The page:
Mega Brands (TSX:MB), which reports in U.S. dollars, said fourth-quarter profits — which include the crucial holiday sales period — declined to $234,000, or a loss of 14 cents per share. That compared with a profit of $11.3 million, or 17 cents per share, a year earlier.
Adjusting for one-time items, profits were $300,000, or two cents per share, down from $11.5 million, or 70 cents per share in the same quarter of 2010.
Sales were $108.5 million, which was down from $111.8 million a year earlier and below a prediction of $120 million, according to estimates compiled by Thomson Reuters.
This marks the first quarter of weaker toy sales for the company in two years.
The Montreal-based company's stock fell almost 19 per cent, or $1.48 to C$6.40 Wednesday on the Toronto Stock Exchange, below the previous 52-week low of C$7 on a share-adjusted basis.
Nevertheless, CEO Marc Bertrand told analysts on a conference call that Mega Brands was "still on track with our plan of growing revenues to over US$500 million in the next three years, which is the same plan we launched when we initiated the recapitalization a couple of years ago."
Reaching that level means the Montreal-based company's revenues should grow by more than 30 per cent by 2014.
Total sales increased two per cent to $376.8 million in 2011 as toy sales grew two per cent and stationery and activities sales were up three per cent.
The company earned $8.3 million in 2011 compared to $131.1 million in 2010. The 2010 results included a $144.3 million gain resulting from the recapitalization program.
Excluding one-time adjustments, net earnings increased to $12.3 million or 75 cents per share in 2011 compared to $900,000 or seven cents per share in 2010.
The U.S. toy industry enjoyed 11 good months before sales dropped by nine per cent in December, pushing retail sales down by two per cent for the year, Bertrand told analysts.
"The fourth quarter numbers were not up to expectations, despite a strong sell-through of our construction toys at retail and good improvement in stationery and activity," he said.
"The decrease in toy sales was mainly due to challenging conditions in the United States and mirrors the experience of most U.S.-based toy manufacturers in the quarter."
The lower sales were weighted in its toy division, where revenues dropped eight per cent, particularly on weakness in U.S. sales.
Prior to the fourth quarter, Mega Brands' results had been steadily improving since several recalls of its magnetic toys reduced sales and nearly forced the company into bankruptcy.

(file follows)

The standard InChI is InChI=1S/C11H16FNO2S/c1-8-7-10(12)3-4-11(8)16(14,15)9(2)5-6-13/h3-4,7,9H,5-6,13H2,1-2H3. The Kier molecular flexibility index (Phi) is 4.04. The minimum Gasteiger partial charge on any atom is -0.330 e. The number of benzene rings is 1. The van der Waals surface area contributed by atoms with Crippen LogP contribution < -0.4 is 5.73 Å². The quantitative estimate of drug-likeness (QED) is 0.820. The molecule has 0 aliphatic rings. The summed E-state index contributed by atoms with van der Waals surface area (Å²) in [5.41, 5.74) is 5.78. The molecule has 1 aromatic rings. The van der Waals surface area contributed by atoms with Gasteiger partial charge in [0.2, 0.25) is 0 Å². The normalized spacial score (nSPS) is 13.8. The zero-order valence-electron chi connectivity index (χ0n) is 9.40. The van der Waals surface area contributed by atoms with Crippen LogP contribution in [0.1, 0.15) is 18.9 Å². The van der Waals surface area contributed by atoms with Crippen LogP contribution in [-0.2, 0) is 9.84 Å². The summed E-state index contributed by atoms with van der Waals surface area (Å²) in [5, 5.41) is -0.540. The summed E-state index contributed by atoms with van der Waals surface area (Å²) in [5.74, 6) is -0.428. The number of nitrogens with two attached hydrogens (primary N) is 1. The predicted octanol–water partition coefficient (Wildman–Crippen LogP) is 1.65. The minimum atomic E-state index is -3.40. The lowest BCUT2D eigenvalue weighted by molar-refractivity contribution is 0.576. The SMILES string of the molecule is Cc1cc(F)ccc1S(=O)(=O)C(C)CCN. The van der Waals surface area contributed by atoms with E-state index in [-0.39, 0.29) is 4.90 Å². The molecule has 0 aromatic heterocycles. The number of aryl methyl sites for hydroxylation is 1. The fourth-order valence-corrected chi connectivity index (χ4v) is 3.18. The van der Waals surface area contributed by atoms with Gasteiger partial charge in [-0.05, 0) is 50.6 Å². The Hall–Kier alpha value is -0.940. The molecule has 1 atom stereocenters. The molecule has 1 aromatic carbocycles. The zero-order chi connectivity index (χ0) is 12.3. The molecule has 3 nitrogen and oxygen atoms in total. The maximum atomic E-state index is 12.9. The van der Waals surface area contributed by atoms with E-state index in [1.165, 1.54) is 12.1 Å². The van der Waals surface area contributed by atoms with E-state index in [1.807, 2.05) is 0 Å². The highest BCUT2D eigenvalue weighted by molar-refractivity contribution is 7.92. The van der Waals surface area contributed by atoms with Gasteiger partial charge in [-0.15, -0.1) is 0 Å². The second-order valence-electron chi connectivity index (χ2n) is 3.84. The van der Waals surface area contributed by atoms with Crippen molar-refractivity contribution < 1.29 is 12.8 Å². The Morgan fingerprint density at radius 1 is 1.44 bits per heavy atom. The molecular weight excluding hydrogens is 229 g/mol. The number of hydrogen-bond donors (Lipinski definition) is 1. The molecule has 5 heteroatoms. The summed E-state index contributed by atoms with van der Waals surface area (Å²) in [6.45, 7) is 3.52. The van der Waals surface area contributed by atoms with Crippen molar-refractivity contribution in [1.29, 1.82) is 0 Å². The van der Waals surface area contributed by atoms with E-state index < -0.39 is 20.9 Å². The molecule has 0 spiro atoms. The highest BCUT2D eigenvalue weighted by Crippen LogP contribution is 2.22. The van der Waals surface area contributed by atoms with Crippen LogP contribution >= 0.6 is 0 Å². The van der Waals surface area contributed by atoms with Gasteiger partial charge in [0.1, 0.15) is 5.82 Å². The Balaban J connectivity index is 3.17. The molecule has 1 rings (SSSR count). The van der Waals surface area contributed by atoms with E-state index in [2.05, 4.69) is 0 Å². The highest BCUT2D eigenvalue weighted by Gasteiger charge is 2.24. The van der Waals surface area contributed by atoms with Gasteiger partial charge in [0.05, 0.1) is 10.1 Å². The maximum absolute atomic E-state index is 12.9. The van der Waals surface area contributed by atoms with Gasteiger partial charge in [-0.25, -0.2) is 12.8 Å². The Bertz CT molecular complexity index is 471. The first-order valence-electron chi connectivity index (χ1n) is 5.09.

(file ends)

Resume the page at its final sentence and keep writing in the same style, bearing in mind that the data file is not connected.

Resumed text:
However, the company remained optimistic about its outlook for 2012, noting that it secured the first profit for its stationery and activities business since it was acquired from Rose Art in 2005.
Mega Brands plans to launch several toys tied to new movies this year, including Spiderman. More than 30 new Halo pieces will hit store shelves this summer, preceding Microsoft's launch of its latest Halo video game.
Analysts were disappointed by the quarterly miss but also see strong opportunities for the company in the coming years.
"Overall it was disappointing but I still think that 2012 is going to be much better," said Neil Linsdell of Versant Partners.
He said Mega Brands has moved from struggling to reorganize to significant growth with all their product lines.
"As we get to the latter part of 2012 when the toys do better (we) should see some really good stuff coming out of these guys."
Gerrick Johnson of BMO Capital Markets said Mega Brands construction toys appear to be falling behind rival Lego, which reported a 17 per cent sales gain last year. But he also sees growth ahead for Mega.
"People who have been dwelling more on the restructuring and a disappointing fourth quarter are going to be taken very positively by surprise as we get further into 2012," he said in an interview.
Mega Brands designs, manufactures and markets toys and stationery products in more than 100 countries.
It has some 1,300 employees with offices, manufacturing facilities and distribution centres in 14 countries.
It invested about $10 million in its Montreal manufacturing facility last year. The move should improve efficiencies and reduce costs as production is further shifted from China.